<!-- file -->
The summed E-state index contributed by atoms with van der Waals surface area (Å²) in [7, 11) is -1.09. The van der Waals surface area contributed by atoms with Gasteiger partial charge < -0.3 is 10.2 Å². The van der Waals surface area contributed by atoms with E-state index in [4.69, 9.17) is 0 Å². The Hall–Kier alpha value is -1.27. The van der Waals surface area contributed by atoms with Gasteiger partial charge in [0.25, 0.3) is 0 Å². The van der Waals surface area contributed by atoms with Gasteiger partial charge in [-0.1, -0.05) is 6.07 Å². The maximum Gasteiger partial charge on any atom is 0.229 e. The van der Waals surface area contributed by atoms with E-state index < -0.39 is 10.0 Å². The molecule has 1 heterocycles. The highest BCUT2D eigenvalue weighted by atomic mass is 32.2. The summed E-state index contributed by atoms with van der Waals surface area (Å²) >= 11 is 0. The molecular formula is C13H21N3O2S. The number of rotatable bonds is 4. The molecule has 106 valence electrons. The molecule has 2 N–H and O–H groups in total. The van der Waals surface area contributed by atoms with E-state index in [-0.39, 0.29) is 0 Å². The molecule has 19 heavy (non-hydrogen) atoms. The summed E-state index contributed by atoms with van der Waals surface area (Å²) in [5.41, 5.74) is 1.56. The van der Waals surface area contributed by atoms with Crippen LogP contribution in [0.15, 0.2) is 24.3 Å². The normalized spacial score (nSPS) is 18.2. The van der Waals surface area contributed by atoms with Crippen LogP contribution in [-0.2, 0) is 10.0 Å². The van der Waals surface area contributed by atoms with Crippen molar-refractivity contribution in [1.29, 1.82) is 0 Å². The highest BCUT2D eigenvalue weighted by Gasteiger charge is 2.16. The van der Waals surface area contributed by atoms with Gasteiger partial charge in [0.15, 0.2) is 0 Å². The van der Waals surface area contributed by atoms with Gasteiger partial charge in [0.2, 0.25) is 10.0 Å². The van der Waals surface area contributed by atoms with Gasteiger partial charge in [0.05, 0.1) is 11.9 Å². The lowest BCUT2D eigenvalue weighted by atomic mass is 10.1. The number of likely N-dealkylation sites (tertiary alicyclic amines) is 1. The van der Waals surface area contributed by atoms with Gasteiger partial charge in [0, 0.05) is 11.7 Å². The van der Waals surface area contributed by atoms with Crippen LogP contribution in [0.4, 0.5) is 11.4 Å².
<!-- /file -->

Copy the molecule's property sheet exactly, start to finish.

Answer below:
The summed E-state index contributed by atoms with van der Waals surface area (Å²) in [7, 11) is -1.09. The van der Waals surface area contributed by atoms with Gasteiger partial charge < -0.3 is 10.2 Å². The van der Waals surface area contributed by atoms with E-state index in [4.69, 9.17) is 0 Å². The Hall–Kier alpha value is -1.27. The van der Waals surface area contributed by atoms with Gasteiger partial charge in [0.25, 0.3) is 0 Å². The van der Waals surface area contributed by atoms with Gasteiger partial charge in [-0.1, -0.05) is 6.07 Å². The maximum Gasteiger partial charge on any atom is 0.229 e. The van der Waals surface area contributed by atoms with E-state index < -0.39 is 10.0 Å². The molecule has 1 heterocycles. The highest BCUT2D eigenvalue weighted by atomic mass is 32.2. The summed E-state index contributed by atoms with van der Waals surface area (Å²) >= 11 is 0. The molecular formula is C13H21N3O2S. The number of rotatable bonds is 4. The molecule has 106 valence electrons. The molecule has 2 N–H and O–H groups in total. The van der Waals surface area contributed by atoms with E-state index in [-0.39, 0.29) is 0 Å². The molecule has 19 heavy (non-hydrogen) atoms. The summed E-state index contributed by atoms with van der Waals surface area (Å²) in [5.41, 5.74) is 1.56. The van der Waals surface area contributed by atoms with Crippen LogP contribution in [0.15, 0.2) is 24.3 Å². The normalized spacial score (nSPS) is 18.2. The van der Waals surface area contributed by atoms with Crippen LogP contribution in [-0.2, 0) is 10.0 Å². The van der Waals surface area contributed by atoms with Crippen molar-refractivity contribution in [1.29, 1.82) is 0 Å². The highest BCUT2D eigenvalue weighted by Gasteiger charge is 2.16. The van der Waals surface area contributed by atoms with Gasteiger partial charge in [0.15, 0.2) is 0 Å². The van der Waals surface area contributed by atoms with Gasteiger partial charge in [0.2, 0.25) is 10.0 Å². The van der Waals surface area contributed by atoms with Gasteiger partial charge in [0.05, 0.1) is 11.9 Å². The lowest BCUT2D eigenvalue weighted by atomic mass is 10.1. The number of likely N-dealkylation sites (tertiary alicyclic amines) is 1. The van der Waals surface area contributed by atoms with Gasteiger partial charge in [0, 0.05) is 11.7 Å². The van der Waals surface area contributed by atoms with Crippen LogP contribution in [0.4, 0.5) is 11.4 Å².